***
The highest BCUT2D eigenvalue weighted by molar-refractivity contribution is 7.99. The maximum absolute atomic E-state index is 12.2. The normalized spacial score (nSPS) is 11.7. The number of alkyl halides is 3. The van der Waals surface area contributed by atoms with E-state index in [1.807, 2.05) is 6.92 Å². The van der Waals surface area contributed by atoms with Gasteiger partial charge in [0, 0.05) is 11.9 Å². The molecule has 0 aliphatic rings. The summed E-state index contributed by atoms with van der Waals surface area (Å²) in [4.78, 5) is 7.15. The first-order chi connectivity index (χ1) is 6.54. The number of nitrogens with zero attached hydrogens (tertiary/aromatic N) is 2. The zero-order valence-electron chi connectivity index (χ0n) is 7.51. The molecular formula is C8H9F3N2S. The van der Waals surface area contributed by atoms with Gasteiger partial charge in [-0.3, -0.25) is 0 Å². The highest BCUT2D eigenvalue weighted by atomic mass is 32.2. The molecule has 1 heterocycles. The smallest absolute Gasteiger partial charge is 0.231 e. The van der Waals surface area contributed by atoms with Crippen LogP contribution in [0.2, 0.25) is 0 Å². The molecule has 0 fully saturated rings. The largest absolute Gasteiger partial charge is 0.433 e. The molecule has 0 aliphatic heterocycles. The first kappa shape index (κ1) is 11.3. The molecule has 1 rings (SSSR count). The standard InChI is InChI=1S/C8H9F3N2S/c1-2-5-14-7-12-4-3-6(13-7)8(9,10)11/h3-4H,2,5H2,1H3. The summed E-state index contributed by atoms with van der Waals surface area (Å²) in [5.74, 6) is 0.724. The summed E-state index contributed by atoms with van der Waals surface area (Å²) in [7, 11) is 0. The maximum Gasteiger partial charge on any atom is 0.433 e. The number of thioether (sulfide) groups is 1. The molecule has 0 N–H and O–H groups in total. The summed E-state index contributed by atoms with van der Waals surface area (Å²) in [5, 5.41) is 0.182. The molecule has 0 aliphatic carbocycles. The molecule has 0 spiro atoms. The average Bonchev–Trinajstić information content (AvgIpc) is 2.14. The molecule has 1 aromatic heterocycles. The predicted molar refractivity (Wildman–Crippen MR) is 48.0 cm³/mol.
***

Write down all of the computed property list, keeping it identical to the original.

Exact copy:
The highest BCUT2D eigenvalue weighted by molar-refractivity contribution is 7.99. The maximum absolute atomic E-state index is 12.2. The normalized spacial score (nSPS) is 11.7. The number of alkyl halides is 3. The van der Waals surface area contributed by atoms with E-state index in [1.807, 2.05) is 6.92 Å². The van der Waals surface area contributed by atoms with Gasteiger partial charge in [0, 0.05) is 11.9 Å². The molecule has 0 aliphatic rings. The summed E-state index contributed by atoms with van der Waals surface area (Å²) in [4.78, 5) is 7.15. The first-order chi connectivity index (χ1) is 6.54. The number of nitrogens with zero attached hydrogens (tertiary/aromatic N) is 2. The zero-order valence-electron chi connectivity index (χ0n) is 7.51. The molecular formula is C8H9F3N2S. The van der Waals surface area contributed by atoms with Gasteiger partial charge in [-0.3, -0.25) is 0 Å². The highest BCUT2D eigenvalue weighted by atomic mass is 32.2. The molecule has 1 heterocycles. The smallest absolute Gasteiger partial charge is 0.231 e. The van der Waals surface area contributed by atoms with Crippen LogP contribution in [0.2, 0.25) is 0 Å². The molecule has 0 fully saturated rings. The largest absolute Gasteiger partial charge is 0.433 e. The molecule has 0 aliphatic heterocycles. The first kappa shape index (κ1) is 11.3. The molecule has 1 rings (SSSR count). The standard InChI is InChI=1S/C8H9F3N2S/c1-2-5-14-7-12-4-3-6(13-7)8(9,10)11/h3-4H,2,5H2,1H3. The summed E-state index contributed by atoms with van der Waals surface area (Å²) in [5.74, 6) is 0.724. The summed E-state index contributed by atoms with van der Waals surface area (Å²) in [7, 11) is 0. The maximum Gasteiger partial charge on any atom is 0.433 e. The number of thioether (sulfide) groups is 1. The molecule has 0 N–H and O–H groups in total. The summed E-state index contributed by atoms with van der Waals surface area (Å²) in [5, 5.41) is 0.182. The molecule has 0 aliphatic carbocycles. The molecule has 0 spiro atoms. The average Bonchev–Trinajstić information content (AvgIpc) is 2.14. The molecule has 1 aromatic heterocycles. The predicted molar refractivity (Wildman–Crippen MR) is 48.0 cm³/mol.